For example, we know to a fair degree of confidence that speakers of the Indo-European Baltic languages were faced with a wave of Slavic speakers (from a related branch of the Indo-European language family) who brought about language shift for most of the Baltic linguistic region and also brought about partial demic replacement/dilution.

Similarly, we know that in Britain there were separate waves of Celtic, Anglo-Saxon, Danish and Norman migrations, all Indo-European half from the Germanic branch of Indo-European languages, and half from Celto-Italic branches.

Similarly, we know that an important wave of Indo-European language expansion in Western and Northern Europe (whether or not it was the first such wave) happened fairly close in time to Bronze Age collapse (ca. 1200 BCE), while Indo-Iranian expansion had probably differentiated into early Rig Vedic Sanskrit, the root of the Indo-Aryan languages, by about 2000 BCE, eight centuries earlier.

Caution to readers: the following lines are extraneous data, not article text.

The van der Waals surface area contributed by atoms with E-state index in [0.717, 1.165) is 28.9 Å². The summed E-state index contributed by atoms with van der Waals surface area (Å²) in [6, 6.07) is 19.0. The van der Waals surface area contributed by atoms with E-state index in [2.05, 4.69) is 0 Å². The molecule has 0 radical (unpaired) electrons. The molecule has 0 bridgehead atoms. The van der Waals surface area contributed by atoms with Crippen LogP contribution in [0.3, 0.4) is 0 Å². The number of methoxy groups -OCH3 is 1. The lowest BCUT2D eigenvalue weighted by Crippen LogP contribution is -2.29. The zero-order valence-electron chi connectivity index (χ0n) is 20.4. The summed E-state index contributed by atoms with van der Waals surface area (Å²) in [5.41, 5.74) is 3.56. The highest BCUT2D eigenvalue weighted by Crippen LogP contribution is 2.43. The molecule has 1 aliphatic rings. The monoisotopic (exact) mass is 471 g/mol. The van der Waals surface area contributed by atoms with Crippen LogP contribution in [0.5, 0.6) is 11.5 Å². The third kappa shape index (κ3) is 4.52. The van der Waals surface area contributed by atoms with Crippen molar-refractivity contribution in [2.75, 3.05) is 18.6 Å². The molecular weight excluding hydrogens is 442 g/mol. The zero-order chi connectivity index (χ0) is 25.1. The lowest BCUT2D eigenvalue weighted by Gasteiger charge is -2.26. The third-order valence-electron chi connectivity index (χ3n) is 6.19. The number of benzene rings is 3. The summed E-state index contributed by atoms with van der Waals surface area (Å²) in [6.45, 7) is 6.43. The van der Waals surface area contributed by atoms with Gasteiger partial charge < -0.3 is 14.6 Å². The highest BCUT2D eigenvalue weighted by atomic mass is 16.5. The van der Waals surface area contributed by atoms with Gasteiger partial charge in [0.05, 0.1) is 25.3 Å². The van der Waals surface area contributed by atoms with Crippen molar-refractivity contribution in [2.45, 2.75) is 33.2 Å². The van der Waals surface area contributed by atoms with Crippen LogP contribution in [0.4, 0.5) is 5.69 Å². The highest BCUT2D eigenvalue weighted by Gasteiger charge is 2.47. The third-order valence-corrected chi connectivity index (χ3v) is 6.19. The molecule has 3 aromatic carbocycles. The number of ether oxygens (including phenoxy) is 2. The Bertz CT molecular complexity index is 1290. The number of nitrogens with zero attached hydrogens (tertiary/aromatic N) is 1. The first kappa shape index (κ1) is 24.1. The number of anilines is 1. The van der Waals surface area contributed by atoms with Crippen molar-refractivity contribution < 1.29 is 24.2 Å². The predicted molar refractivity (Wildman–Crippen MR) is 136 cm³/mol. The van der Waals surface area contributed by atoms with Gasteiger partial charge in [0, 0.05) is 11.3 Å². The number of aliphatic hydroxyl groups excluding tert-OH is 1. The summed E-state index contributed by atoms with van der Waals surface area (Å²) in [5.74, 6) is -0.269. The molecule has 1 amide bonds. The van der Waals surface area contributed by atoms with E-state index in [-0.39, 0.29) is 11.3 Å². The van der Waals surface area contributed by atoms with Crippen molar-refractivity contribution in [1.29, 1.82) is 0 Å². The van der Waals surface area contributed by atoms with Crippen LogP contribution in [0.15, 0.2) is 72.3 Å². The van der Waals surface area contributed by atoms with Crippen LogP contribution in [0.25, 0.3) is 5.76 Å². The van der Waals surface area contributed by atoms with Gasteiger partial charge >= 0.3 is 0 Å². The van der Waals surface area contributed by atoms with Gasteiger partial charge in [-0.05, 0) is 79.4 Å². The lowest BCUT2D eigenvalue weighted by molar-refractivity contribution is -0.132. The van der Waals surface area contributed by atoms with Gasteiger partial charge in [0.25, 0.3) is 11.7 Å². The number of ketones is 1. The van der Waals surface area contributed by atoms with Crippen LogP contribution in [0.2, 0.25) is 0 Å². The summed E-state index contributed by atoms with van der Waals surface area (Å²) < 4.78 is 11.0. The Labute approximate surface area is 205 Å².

It is entirely possible, and indeed likely, that Indo-European expansion was a serial founder effect event in which early waves caused language shift in substrate populations that were incorporated into later waves.

For example, Pontic populations could have conquered and incorporated Anatolian or Caucuasian or pre-Greek populations who came to speak an Indo-European language as a result of the conquest, before expanding further and diluting the original proto-Indo-European population genetic signature in later waves.

Statistical models, and in particular Baysean statistical linguistic models, need to incorporate the facts that are already established from other fields such as history and archaeology to the fullest extent possible, and also tend to overestimate the importance of random drift relative to punctuated language change upon language contact or the initial differentiation of a new language.